Jackie GERSTEIN: I absolutely love planning lessons from scratch. I just got a job teaching technology units for a summer camp for elementary age students. I can design and teach whatever I want – planning for a different theme each week. Some of the themes I am planning are: Expanding and Showing Your Personal Interests Through Blogging, Photos, and Videos; Coding and Creating Online Games; Tinkering and Making – Simple Robotics; Hacking Your Notebook; and Creating Online Comics, Newspapers, and Magazines. I have begun the process of planning these classes through reflecting on what the lessons will look like.
Dr. Bernard Bull is Assistant Vice President of Academics for Continuing and Distance Education & Associate Professor of Education at Concordia University Wisconsin.
In 1888, John Milton Gregory published The Seven Laws of Teaching, providing instruction on what contributes to being an effective teacher. While this list is over a hundred years old, most readers today will resonate with this list of laws. This is one of a dozen or so books that I try to read each year. It is a short read that one can usually finish in a few hours. As I picked up the book to read again today, I started to think about these laws in terms of self-directed learning, rewriting the laws from a self-directed learning perspective (which, by the way, fits nicely with law #7).
Below is the original list of “elements” from which Gregory devised his seven laws. Using these as a starting point, I revised them to create the seven elements of a self-directed learner, adding one additional item that did not seem to have adequate emphasis in Gregory’s original list (although it is embedded within several of them).
"Measure the wrong things and you'll get the wrong behaviors." This simple statement succinctly characterizes why the American education system continues beating its head against the wall.
Throughout education, an increasingly rigid, closed loop of assessment is systematically making schools worse: Define things children should know or be able to do at a certain age; design a curriculum to instruct them in what you've decided they should know; set benchmarks; develop tests to see if they have learned what you initially defined; rinse and repeat.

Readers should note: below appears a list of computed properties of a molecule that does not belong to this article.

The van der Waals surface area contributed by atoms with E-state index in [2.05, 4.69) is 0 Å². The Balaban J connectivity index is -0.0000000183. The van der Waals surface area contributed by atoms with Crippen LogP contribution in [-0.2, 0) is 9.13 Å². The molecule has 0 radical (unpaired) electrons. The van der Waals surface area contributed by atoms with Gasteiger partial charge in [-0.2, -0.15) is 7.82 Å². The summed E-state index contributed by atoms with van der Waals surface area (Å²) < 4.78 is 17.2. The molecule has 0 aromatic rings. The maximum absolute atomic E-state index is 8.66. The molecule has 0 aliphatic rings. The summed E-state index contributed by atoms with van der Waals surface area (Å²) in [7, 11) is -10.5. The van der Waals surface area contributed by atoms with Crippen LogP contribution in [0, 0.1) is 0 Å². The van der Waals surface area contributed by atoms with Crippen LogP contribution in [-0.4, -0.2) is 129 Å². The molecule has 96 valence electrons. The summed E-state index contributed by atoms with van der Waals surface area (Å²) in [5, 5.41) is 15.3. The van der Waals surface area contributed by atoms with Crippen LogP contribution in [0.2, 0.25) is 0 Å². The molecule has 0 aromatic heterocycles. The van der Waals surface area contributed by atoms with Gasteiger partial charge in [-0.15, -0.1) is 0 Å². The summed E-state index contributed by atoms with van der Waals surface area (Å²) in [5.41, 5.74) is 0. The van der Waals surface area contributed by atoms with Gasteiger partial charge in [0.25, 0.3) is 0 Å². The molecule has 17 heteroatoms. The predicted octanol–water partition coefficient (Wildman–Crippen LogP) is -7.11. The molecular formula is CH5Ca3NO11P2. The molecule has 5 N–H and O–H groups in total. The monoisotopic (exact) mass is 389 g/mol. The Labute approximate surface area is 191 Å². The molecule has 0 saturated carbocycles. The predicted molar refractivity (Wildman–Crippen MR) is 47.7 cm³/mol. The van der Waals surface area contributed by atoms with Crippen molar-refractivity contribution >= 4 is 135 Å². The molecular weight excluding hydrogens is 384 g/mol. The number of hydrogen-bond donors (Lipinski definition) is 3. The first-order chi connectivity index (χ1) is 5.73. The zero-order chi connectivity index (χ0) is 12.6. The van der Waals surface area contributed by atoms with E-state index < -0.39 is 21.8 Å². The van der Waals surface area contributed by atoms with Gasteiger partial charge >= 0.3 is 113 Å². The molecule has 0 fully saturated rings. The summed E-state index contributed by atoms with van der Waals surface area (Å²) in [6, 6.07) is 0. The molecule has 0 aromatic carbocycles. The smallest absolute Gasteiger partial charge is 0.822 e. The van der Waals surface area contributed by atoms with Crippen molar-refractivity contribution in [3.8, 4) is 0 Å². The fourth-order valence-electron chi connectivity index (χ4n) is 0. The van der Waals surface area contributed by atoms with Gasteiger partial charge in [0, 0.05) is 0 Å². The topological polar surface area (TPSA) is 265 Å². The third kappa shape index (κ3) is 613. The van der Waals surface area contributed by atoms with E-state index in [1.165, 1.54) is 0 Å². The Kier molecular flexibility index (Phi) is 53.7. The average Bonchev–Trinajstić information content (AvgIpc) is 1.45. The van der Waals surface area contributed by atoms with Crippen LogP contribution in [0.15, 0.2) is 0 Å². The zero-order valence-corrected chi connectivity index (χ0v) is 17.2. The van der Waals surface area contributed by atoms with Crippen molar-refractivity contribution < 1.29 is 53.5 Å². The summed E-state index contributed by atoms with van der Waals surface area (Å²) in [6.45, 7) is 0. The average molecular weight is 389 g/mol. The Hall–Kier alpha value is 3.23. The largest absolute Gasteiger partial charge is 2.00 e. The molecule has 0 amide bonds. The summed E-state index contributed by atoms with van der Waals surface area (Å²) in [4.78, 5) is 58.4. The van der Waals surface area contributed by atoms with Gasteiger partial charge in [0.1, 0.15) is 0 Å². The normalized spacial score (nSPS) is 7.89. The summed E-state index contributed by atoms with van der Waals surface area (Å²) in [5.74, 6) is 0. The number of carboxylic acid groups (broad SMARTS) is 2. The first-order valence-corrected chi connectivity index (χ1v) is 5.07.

This narrow, mechanistic approach to education does not correspond to the reality of child development and brain science, but the metrics and assessment train charges down the track nevertheless.
So what's wrong with that, you might ask? Isn't school about teaching kids stuff and then testing them to see what they've learned? In a word, "No." It simply doesn't work, especially with young children.
As Boston College Professor Peter Gray wrote in a recent Psychology Today article:
Perhaps more tragic than the lack of long-term academic advantage of early academic instruction is evidence that such instruction can produce long-term harm, especially in the realms of social and emotional development.
"Direct instruction" does increase scores on the tests the instruction is aimed toward, even with very young children. This self-fulfilling prophecy is not surprising. But multiple studies also show that the gains in performance are fleeting -- they completely wash out after 1-3 years when compared to children who had no such early direct instruction.
Often used by science professionals to work through problems and research, an inquiry-based approach, or inquiry cycle, is also used in classrooms for scientific and non-scientific topics to encourage students during the learning process. The Center for Inspired Teaching, an organization that provides teacher training, explains that in an inquiry-based approach, teachers help students generate their own appropriate questions and guide the investigation.
Founded in 1943, ASCD (formerly the Association for Supervision and Curriculum Development) is an educational leadership organization dedicated to advancing best practices and policies for the success of each learner. Our 175,000 members in 119 countries are professional educators from all levels and subject areas––superintendents, supervisors, principals, teachers, professors of education, and school board members.